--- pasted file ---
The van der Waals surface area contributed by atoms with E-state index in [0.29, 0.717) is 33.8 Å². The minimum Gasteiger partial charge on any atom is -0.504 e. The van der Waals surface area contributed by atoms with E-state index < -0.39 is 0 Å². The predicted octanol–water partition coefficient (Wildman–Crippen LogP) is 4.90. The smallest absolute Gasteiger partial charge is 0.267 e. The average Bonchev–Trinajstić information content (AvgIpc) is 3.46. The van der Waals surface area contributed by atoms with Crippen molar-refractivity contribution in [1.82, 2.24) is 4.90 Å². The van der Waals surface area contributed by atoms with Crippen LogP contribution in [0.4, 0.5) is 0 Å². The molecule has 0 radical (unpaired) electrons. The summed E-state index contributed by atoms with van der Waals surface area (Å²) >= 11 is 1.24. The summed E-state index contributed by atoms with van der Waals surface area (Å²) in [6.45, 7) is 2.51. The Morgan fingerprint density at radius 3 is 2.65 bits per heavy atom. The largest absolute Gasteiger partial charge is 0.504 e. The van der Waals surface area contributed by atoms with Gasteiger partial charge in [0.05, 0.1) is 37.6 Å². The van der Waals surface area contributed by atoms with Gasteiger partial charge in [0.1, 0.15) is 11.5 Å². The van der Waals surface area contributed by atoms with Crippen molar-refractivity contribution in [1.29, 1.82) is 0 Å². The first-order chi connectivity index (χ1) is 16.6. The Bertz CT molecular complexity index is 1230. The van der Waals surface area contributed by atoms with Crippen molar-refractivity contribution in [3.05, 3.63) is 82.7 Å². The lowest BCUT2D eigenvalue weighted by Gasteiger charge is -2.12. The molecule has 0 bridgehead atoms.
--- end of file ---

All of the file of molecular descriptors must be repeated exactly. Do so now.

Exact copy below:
The van der Waals surface area contributed by atoms with E-state index in [0.29, 0.717) is 33.8 Å². The minimum Gasteiger partial charge on any atom is -0.504 e. The van der Waals surface area contributed by atoms with E-state index < -0.39 is 0 Å². The predicted octanol–water partition coefficient (Wildman–Crippen LogP) is 4.90. The smallest absolute Gasteiger partial charge is 0.267 e. The average Bonchev–Trinajstić information content (AvgIpc) is 3.46. The van der Waals surface area contributed by atoms with Crippen molar-refractivity contribution in [1.82, 2.24) is 4.90 Å². The van der Waals surface area contributed by atoms with Crippen LogP contribution in [0.4, 0.5) is 0 Å². The molecule has 0 radical (unpaired) electrons. The summed E-state index contributed by atoms with van der Waals surface area (Å²) >= 11 is 1.24. The summed E-state index contributed by atoms with van der Waals surface area (Å²) in [6.45, 7) is 2.51. The Morgan fingerprint density at radius 3 is 2.65 bits per heavy atom. The largest absolute Gasteiger partial charge is 0.504 e. The van der Waals surface area contributed by atoms with Gasteiger partial charge in [0.05, 0.1) is 37.6 Å². The van der Waals surface area contributed by atoms with Gasteiger partial charge in [0.1, 0.15) is 11.5 Å². The van der Waals surface area contributed by atoms with Crippen molar-refractivity contribution in [1.29, 1.82) is 0 Å². The first-order chi connectivity index (χ1) is 16.6. The Bertz CT molecular complexity index is 1230. The van der Waals surface area contributed by atoms with Crippen molar-refractivity contribution in [3.05, 3.63) is 82.7 Å². The lowest BCUT2D eigenvalue weighted by Gasteiger charge is -2.12. The molecule has 0 bridgehead atoms.